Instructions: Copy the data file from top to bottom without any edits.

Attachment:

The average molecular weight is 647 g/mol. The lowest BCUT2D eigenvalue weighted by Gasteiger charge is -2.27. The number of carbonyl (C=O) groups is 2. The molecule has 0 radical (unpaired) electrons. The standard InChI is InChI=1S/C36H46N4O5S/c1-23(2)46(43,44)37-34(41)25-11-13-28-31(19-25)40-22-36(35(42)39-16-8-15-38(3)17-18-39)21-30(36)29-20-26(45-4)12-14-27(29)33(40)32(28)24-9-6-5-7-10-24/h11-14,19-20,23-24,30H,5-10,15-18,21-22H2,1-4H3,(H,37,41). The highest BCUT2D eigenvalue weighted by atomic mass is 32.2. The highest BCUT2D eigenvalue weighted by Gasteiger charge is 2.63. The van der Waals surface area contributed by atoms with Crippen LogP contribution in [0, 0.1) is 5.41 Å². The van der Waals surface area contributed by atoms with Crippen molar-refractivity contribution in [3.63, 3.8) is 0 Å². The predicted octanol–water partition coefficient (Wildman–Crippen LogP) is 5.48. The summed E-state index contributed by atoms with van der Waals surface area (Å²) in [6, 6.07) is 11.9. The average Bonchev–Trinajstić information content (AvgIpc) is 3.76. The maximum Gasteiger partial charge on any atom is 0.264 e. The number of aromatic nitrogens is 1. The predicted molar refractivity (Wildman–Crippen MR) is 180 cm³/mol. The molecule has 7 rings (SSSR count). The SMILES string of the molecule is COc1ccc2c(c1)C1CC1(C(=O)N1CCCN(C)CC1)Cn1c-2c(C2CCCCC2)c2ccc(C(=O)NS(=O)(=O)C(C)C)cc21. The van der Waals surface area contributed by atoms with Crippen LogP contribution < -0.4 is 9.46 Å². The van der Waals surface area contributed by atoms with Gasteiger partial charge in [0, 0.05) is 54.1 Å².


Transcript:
The average molecular weight is 647 g/mol. The lowest BCUT2D eigenvalue weighted by Gasteiger charge is -2.27. The number of carbonyl (C=O) groups is 2. The molecule has 0 radical (unpaired) electrons. The standard InChI is InChI=1S/C36H46N4O5S/c1-23(2)46(43,44)37-34(41)25-11-13-28-31(19-25)40-22-36(35(42)39-16-8-15-38(3)17-18-39)21-30(36)29-20-26(45-4)12-14-27(29)33(40)32(28)24-9-6-5-7-10-24/h11-14,19-20,23-24,30H,5-10,15-18,21-22H2,1-4H3,(H,37,41). The highest BCUT2D eigenvalue weighted by atomic mass is 32.2. The highest BCUT2D eigenvalue weighted by Gasteiger charge is 2.63. The van der Waals surface area contributed by atoms with Crippen LogP contribution in [0, 0.1) is 5.41 Å². The van der Waals surface area contributed by atoms with Crippen molar-refractivity contribution in [3.63, 3.8) is 0 Å². The predicted octanol–water partition coefficient (Wildman–Crippen LogP) is 5.48. The summed E-state index contributed by atoms with van der Waals surface area (Å²) in [6, 6.07) is 11.9. The average Bonchev–Trinajstić information content (AvgIpc) is 3.76. The maximum Gasteiger partial charge on any atom is 0.264 e. The number of aromatic nitrogens is 1. The predicted molar refractivity (Wildman–Crippen MR) is 180 cm³/mol. The molecule has 7 rings (SSSR count). The SMILES string of the molecule is COc1ccc2c(c1)C1CC1(C(=O)N1CCCN(C)CC1)Cn1c-2c(C2CCCCC2)c2ccc(C(=O)NS(=O)(=O)C(C)C)cc21. The van der Waals surface area contributed by atoms with Crippen LogP contribution < -0.4 is 9.46 Å². The van der Waals surface area contributed by atoms with Gasteiger partial charge in [0, 0.05) is 54.1 Å².